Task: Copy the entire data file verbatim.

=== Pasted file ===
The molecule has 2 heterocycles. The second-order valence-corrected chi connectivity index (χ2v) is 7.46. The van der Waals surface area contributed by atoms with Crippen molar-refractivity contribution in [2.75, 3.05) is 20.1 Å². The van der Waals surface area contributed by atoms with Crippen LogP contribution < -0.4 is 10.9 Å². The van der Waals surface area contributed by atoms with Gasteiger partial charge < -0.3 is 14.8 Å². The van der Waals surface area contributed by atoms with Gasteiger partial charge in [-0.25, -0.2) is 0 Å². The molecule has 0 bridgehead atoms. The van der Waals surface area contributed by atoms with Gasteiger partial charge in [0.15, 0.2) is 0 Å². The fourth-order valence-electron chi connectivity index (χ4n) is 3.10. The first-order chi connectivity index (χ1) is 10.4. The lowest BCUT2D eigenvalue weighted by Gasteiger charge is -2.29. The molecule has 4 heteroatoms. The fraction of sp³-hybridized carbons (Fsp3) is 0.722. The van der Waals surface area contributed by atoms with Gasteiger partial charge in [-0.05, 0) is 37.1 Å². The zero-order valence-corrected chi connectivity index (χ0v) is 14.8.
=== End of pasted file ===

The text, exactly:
The molecule has 2 heterocycles. The second-order valence-corrected chi connectivity index (χ2v) is 7.46. The van der Waals surface area contributed by atoms with Crippen molar-refractivity contribution in [2.75, 3.05) is 20.1 Å². The van der Waals surface area contributed by atoms with Crippen LogP contribution < -0.4 is 10.9 Å². The van der Waals surface area contributed by atoms with Gasteiger partial charge < -0.3 is 14.8 Å². The van der Waals surface area contributed by atoms with Gasteiger partial charge in [-0.25, -0.2) is 0 Å². The molecule has 0 bridgehead atoms. The van der Waals surface area contributed by atoms with Gasteiger partial charge in [0.15, 0.2) is 0 Å². The fourth-order valence-electron chi connectivity index (χ4n) is 3.10. The first-order chi connectivity index (χ1) is 10.4. The lowest BCUT2D eigenvalue weighted by Gasteiger charge is -2.29. The molecule has 4 heteroatoms. The fraction of sp³-hybridized carbons (Fsp3) is 0.722. The van der Waals surface area contributed by atoms with Gasteiger partial charge in [-0.05, 0) is 37.1 Å². The zero-order valence-corrected chi connectivity index (χ0v) is 14.8.